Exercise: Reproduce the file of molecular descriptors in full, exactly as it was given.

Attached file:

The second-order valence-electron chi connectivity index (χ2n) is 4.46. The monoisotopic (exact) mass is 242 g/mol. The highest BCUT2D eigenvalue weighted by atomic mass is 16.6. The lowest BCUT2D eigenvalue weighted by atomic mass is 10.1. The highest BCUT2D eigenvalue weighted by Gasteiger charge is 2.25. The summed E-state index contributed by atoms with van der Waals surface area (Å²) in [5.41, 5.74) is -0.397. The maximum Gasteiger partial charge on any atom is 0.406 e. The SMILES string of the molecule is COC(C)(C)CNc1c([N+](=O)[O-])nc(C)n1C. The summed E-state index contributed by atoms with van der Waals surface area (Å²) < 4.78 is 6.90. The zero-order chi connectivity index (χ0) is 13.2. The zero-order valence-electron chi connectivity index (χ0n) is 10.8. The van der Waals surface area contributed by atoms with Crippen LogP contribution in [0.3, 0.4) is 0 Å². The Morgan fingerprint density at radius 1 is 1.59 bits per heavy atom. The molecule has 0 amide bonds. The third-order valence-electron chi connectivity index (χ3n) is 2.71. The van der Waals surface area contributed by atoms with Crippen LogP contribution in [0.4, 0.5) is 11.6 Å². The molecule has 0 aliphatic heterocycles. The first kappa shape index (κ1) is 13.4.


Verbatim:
The second-order valence-electron chi connectivity index (χ2n) is 4.46. The monoisotopic (exact) mass is 242 g/mol. The highest BCUT2D eigenvalue weighted by atomic mass is 16.6. The lowest BCUT2D eigenvalue weighted by atomic mass is 10.1. The highest BCUT2D eigenvalue weighted by Gasteiger charge is 2.25. The summed E-state index contributed by atoms with van der Waals surface area (Å²) in [5.41, 5.74) is -0.397. The maximum Gasteiger partial charge on any atom is 0.406 e. The SMILES string of the molecule is COC(C)(C)CNc1c([N+](=O)[O-])nc(C)n1C. The summed E-state index contributed by atoms with van der Waals surface area (Å²) < 4.78 is 6.90. The zero-order chi connectivity index (χ0) is 13.2. The zero-order valence-electron chi connectivity index (χ0n) is 10.8. The van der Waals surface area contributed by atoms with Crippen LogP contribution in [0.3, 0.4) is 0 Å². The Morgan fingerprint density at radius 1 is 1.59 bits per heavy atom. The molecule has 0 amide bonds. The third-order valence-electron chi connectivity index (χ3n) is 2.71. The van der Waals surface area contributed by atoms with Crippen LogP contribution in [0.4, 0.5) is 11.6 Å². The molecule has 0 aliphatic heterocycles. The first kappa shape index (κ1) is 13.4.